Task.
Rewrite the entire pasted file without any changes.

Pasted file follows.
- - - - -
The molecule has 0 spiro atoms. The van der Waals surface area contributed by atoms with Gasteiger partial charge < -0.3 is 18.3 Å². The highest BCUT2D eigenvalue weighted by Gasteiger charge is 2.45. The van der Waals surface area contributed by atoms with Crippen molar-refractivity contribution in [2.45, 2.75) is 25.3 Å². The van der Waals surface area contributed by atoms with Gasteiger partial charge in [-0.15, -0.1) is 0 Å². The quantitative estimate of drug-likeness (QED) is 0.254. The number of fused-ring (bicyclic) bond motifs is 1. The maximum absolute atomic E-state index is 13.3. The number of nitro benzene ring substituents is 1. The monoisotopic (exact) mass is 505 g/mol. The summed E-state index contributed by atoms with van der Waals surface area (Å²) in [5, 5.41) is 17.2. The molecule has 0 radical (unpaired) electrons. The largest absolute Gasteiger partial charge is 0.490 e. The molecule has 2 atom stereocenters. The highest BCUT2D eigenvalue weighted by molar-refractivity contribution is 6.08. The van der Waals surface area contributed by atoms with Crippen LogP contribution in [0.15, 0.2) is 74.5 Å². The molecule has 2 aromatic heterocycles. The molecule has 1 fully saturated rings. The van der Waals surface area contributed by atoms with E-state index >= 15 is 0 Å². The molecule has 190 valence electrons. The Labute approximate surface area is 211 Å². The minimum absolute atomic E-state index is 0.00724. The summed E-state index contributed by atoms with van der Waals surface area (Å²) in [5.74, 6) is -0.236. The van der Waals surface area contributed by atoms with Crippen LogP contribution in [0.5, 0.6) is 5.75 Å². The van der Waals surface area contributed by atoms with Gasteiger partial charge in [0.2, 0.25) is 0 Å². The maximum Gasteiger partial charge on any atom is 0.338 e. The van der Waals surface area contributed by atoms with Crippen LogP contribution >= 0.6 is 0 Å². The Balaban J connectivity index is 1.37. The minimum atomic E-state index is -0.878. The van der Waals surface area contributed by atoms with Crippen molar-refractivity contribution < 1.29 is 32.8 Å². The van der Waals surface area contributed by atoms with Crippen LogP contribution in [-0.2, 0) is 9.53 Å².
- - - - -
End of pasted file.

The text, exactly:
The molecule has 0 spiro atoms. The van der Waals surface area contributed by atoms with Gasteiger partial charge < -0.3 is 18.3 Å². The highest BCUT2D eigenvalue weighted by Gasteiger charge is 2.45. The van der Waals surface area contributed by atoms with Crippen molar-refractivity contribution in [2.45, 2.75) is 25.3 Å². The van der Waals surface area contributed by atoms with Gasteiger partial charge in [-0.15, -0.1) is 0 Å². The quantitative estimate of drug-likeness (QED) is 0.254. The number of fused-ring (bicyclic) bond motifs is 1. The maximum absolute atomic E-state index is 13.3. The number of nitro benzene ring substituents is 1. The monoisotopic (exact) mass is 505 g/mol. The summed E-state index contributed by atoms with van der Waals surface area (Å²) in [5, 5.41) is 17.2. The molecule has 0 radical (unpaired) electrons. The largest absolute Gasteiger partial charge is 0.490 e. The molecule has 2 atom stereocenters. The highest BCUT2D eigenvalue weighted by molar-refractivity contribution is 6.08. The van der Waals surface area contributed by atoms with Crippen LogP contribution in [0.15, 0.2) is 74.5 Å². The molecule has 2 aromatic heterocycles. The molecule has 1 fully saturated rings. The van der Waals surface area contributed by atoms with E-state index >= 15 is 0 Å². The molecule has 190 valence electrons. The Labute approximate surface area is 211 Å². The minimum absolute atomic E-state index is 0.00724. The summed E-state index contributed by atoms with van der Waals surface area (Å²) in [5.74, 6) is -0.236. The van der Waals surface area contributed by atoms with Crippen LogP contribution in [0.5, 0.6) is 5.75 Å². The van der Waals surface area contributed by atoms with Gasteiger partial charge in [0.2, 0.25) is 0 Å². The maximum Gasteiger partial charge on any atom is 0.338 e. The van der Waals surface area contributed by atoms with Crippen LogP contribution >= 0.6 is 0 Å². The Balaban J connectivity index is 1.37. The minimum atomic E-state index is -0.878. The van der Waals surface area contributed by atoms with Crippen molar-refractivity contribution < 1.29 is 32.8 Å². The van der Waals surface area contributed by atoms with Crippen LogP contribution in [-0.2, 0) is 9.53 Å².